The Stress Caused By Chronic Pain

Chronic pain can be defined as discomfort that carries on for six months or more after the ‘original insult’ is gone. It may be marginalized or misunderstood, especially if the pain is diffuse, and patients can end up searching high and low for some pain relief. The pain coupled with a feeing of helplessness can contribute to depression and anxiety.

It is very important that pain be viewed as the symptom of a whole-body picture, rather than a muscular or nerve problem, alone.

The most important thing to take into account is that when the body is in pain, the body is under stress. When we are in pain, we tense up physically and emotionally.

Chronic stress has many detrimental effects on the body.



Healthy cortisol levels help us adapt to stressful situations. However, if upregulated due to chronic stress, cortisol can cause weight gain, altered immune function, and can upregulate inflammation


To be stressed is to have a hyper-excited immune system at first; long-term stress leads to a depleted, depressed immune system that makes you more susceptible to chronic illness.


because stress leads to upregulation of inflammatory cytokines in the body, which can influence heart disease, allergies, arthritis, autoimmune dysfunction, and other disease-processes.


which in turn affects mood, liver function and skin health especially, though all systems are affected by lack of sleep


In a stressful state of mind, you are more likely to view statements and body language as threatening – especially when you are also in pain

Before you seek medical treatment:


As much as it is possible, have a stretching and/or gentle exercise routine. Exercise releases endorphins, which have pain-killing properties. If pain limits your movement, be as gently active as it is possible to be, or engage in physical therapy.

Water therapy can be particuarly helpful if pain is experienced primarily in the joints, or high-impact is a problem for another reason.

For those who have SEID/ME/CFS, pacing and gentle movement is called for, maintaining current activity as much as possible, without pushing past one’s physical limitations. Trust your body and listen to what it tells you.

Exercise should, as much as possible, be part of your pain management.


There are studies that show that those who partake in creative activities feel less stressed than those who do not. There are even some studies that link listening to favored music to decreases in pain perception.

  • TALK to friends, family, or a therapist –

A sympathetic ear can be the best medicine for dealing with stress. Talking about it can’t make the physical pain disappear, but it does make it easier to deal with.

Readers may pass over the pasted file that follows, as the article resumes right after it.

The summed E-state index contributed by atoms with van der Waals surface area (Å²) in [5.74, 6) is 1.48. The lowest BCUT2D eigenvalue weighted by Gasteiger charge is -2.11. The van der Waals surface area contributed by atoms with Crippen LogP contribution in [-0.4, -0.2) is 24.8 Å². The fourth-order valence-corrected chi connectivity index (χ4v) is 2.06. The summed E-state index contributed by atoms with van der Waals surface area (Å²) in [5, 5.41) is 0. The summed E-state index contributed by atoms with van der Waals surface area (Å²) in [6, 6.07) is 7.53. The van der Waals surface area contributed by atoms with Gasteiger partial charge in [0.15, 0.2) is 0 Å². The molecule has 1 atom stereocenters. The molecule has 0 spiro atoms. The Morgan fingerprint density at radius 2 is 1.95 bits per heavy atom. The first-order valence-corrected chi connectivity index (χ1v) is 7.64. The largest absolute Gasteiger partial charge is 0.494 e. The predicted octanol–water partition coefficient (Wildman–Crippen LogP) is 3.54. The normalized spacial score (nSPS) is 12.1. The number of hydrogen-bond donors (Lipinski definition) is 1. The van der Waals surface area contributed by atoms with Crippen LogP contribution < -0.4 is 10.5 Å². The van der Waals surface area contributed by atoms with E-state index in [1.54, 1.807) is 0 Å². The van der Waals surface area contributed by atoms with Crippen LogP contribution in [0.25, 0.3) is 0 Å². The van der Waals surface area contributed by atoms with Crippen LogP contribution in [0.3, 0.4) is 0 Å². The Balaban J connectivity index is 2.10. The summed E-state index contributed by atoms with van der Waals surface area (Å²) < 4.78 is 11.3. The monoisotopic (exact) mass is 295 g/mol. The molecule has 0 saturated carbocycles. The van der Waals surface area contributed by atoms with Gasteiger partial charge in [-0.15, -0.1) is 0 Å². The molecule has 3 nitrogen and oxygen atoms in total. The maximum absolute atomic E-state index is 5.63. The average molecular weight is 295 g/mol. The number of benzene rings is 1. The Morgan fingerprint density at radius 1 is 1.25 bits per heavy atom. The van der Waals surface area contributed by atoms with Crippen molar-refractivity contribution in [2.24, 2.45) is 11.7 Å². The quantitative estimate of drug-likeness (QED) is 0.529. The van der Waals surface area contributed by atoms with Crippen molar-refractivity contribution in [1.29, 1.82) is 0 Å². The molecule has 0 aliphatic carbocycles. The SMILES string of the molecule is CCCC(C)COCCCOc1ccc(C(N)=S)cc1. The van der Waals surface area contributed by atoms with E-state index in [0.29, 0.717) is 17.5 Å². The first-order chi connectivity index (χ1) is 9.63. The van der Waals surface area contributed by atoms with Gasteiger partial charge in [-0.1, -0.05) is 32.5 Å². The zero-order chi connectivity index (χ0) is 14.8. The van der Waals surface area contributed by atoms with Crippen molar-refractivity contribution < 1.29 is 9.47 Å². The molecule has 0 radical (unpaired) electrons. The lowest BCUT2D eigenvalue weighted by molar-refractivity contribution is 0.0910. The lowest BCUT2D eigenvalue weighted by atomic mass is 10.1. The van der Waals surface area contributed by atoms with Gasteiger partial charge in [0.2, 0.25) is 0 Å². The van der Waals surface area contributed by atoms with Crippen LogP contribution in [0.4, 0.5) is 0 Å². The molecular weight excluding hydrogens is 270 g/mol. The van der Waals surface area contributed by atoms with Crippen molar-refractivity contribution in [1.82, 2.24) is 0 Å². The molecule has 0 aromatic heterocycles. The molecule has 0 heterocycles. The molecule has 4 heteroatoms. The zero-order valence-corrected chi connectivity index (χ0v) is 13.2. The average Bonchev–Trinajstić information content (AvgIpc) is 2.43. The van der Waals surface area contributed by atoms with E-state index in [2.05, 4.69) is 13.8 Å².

• BE out in NATURE – take walks

As much as is possible, be outside. When one is always in pain, it can be tempting to stay locked up inside. However, studies have shown that people who spend some of their time in a natural setting feel more peaceful and cheerful. Perhaps this is because they regularly get more Vitamin D! Regardless, as much as your pain allows, get out of the house.


Many underestimate the ability of a waking-sleeping-meals routine and its impact on their lives. Routine can habituate the body to sleep even when slightly uncomfortable. It also has a profound impact on how safe and comfortable we feel within our environment.

Pain Management Key to Dealing with Fibromyalgia

Fibromyalgia syndrome affects the muscles and soft tissues. It may be caused by physical trauma, surgery, infection, or excessive psychological stress. More women are affected by fibromyalgia than men.

Symptoms of Fibromyalgia:

  • Chronic muscle pain
  • Fatigue
  • Sleep problems
  • Difficulty concentrating
  • Tension or migraine headaches
  • Jaw and facial tenderness
  • Irritable bowel syndrome
  • Irritable bladder
  • Sensitivity to odors, noise, bright lights, or cold
  • Anxiety or depression

Pain Management

Because of the chronic pain associated with fibromyalgia, pain management is an important component in treating someone with fibromyalgia. Because of the numerous symptoms, a multidisciplinary approach to pain management should be considered. Psychological measures should be considered along with physical measures because of the anxiety, depression, or stress.

Pain Killers

OTC painkillers have not been proven to work with someone suffering from fibromyalgia. Patients using OTC pain relief have reported that the pain stayed constant even with taking the OTC pain relievers. Some doctors will prescribe tramadol, a mild opioid for fibromyalgia.